The Project Tango smartphone is coming and it's more useful than you think

We got a look at how the Tango's mapping capabilities can be used for everyday tasks—as well as for having a little fun inside your home.

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Adam Patrick Murray

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I can’t wait for Lenovo’s first consumer-oriented Project Tango smartphone to be announced—especially after the demo I just had at Google I/O. I’ve already seen how Project Tango is used in the International Space Station, as well as in a museum as an augmented reality guide. But on Thursday I saw its application for everyday household situations. It’s all finally starting to come together.

Project Tango’s advanced mapping technology and augmented reality abilities are exceptionally neat, but I’ve been waiting for Google to convince me that it’s actually worth buying (at least as anything more than something to brag about to other tech enthusiasts). I still haven’t seen the smartphone, but I did get to see a few demonstrations where its underlying technology could be helpful at home.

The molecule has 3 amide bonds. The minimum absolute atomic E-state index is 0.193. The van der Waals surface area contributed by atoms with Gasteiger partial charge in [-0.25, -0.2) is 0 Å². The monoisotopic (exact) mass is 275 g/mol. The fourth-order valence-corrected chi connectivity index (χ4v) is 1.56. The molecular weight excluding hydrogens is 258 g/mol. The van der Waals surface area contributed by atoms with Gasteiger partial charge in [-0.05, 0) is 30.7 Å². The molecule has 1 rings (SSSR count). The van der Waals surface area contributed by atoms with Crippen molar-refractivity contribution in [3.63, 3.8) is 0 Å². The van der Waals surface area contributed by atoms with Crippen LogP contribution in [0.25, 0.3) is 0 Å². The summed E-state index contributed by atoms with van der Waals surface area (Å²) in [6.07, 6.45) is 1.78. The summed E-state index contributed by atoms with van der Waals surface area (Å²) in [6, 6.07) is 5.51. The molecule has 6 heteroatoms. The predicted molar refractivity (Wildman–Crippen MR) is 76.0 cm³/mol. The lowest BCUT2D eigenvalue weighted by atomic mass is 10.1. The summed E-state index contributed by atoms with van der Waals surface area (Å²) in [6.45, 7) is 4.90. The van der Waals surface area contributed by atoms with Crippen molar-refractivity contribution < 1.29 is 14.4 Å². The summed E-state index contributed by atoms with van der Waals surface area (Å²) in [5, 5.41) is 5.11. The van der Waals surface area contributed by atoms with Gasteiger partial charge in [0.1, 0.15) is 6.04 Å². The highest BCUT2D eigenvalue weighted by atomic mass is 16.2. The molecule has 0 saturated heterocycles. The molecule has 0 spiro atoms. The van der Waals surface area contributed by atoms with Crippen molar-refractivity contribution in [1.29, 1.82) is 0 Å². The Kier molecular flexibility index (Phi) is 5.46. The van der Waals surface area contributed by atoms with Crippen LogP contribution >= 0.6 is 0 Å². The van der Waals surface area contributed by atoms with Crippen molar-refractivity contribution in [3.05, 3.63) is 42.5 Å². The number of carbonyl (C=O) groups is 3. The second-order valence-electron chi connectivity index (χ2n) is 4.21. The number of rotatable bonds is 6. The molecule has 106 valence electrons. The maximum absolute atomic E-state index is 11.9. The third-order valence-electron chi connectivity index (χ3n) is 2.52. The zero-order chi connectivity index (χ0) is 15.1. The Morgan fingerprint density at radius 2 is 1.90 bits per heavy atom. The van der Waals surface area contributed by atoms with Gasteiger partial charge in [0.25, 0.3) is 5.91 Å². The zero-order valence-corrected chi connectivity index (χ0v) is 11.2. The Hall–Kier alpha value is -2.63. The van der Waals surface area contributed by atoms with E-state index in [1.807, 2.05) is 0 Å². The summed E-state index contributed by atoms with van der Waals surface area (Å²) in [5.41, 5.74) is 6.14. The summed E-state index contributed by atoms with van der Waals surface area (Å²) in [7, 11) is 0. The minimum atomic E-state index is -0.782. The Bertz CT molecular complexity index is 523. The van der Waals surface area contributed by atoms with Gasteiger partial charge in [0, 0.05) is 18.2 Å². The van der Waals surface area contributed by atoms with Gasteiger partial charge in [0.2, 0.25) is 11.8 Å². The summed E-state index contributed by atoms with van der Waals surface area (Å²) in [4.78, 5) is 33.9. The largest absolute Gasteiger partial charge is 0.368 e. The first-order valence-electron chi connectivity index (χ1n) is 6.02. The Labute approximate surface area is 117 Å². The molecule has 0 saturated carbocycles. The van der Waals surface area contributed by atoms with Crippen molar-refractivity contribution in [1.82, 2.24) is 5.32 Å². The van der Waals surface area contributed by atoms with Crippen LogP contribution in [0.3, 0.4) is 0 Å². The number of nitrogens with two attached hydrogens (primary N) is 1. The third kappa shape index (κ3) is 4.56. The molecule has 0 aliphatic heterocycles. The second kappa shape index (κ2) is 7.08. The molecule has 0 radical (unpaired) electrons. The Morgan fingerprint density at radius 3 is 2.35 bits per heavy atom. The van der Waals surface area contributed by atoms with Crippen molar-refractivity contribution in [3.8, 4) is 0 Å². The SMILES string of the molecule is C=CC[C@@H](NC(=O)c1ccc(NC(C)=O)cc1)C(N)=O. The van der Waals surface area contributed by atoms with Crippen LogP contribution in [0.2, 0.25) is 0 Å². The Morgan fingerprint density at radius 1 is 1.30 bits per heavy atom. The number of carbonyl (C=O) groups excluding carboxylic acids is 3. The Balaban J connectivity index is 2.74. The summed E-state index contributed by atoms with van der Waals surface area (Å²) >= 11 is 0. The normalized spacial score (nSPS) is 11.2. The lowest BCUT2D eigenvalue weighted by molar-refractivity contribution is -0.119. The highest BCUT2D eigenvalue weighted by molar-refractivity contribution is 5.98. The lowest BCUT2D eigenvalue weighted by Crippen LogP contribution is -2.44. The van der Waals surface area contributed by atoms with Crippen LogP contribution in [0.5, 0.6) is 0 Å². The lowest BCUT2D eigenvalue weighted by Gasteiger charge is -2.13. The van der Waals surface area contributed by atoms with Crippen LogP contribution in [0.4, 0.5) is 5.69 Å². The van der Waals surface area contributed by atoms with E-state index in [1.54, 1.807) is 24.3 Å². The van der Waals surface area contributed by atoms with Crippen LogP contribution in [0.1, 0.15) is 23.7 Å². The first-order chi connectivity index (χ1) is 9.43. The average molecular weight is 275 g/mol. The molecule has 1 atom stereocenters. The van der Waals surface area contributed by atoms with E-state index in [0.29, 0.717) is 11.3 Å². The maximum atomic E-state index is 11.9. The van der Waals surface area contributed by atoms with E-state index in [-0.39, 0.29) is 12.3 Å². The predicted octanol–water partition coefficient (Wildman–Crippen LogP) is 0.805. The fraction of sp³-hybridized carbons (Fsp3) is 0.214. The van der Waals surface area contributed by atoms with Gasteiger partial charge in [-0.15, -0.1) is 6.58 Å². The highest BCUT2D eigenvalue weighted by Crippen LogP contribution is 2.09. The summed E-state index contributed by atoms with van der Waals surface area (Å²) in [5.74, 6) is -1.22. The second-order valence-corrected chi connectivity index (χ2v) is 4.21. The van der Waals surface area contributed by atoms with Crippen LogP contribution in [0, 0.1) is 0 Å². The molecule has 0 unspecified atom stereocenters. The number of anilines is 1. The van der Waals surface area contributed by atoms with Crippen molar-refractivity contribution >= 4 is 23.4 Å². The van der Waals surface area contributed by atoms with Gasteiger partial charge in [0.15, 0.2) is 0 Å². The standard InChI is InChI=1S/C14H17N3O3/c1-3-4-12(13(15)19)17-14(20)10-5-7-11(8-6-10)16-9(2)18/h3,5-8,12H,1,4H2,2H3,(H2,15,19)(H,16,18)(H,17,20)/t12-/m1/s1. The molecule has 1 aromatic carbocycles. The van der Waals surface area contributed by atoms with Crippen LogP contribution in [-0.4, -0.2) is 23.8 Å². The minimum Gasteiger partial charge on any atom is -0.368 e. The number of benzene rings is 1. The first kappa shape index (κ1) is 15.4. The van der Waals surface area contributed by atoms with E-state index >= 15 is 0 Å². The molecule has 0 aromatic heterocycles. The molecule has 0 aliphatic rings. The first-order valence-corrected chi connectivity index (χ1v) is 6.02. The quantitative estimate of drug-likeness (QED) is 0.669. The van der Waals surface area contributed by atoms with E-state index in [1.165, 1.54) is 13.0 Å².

For instance: The MeasureIt app can be used as a digital measuring tool for your house. Just point the rear-facing camera towards the object you want to measure, and then wait for the readout. The application will automatically snap a line to each angle of the object, so you don’t have to worry about being precise. After everything’s been mapped, the measurements pop up over the top of each object in augmented reality. You can even use the app to check to see if your foundation is level.

Another demo showed off the new Lowes and WayFair Next apps, which help you visualize how your next purchase will look in your home. Sure, both apps seem designed to encourage you to pull the trigger on that new couch or that fancy convection oven. But they’re also excellent examples of how Tango’s technology can be used to aid even the most menial life decisions.

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A look at the augmented reality game for Project Tango called Funemona.

Google also demoed how to have fun with Tango. I got to see both Funemona and Phantogeist in action. The former lets you drag and drop interactive characters and objects into your current environment, while the latter lets you blast through walls to eliminate aliens hiding within Tango’s virtual dimension. Both games look like fun, but you’ll need just the right hardware—which is on the way, as Lenovo will be debuting its Tango phone at Tech World on June 9

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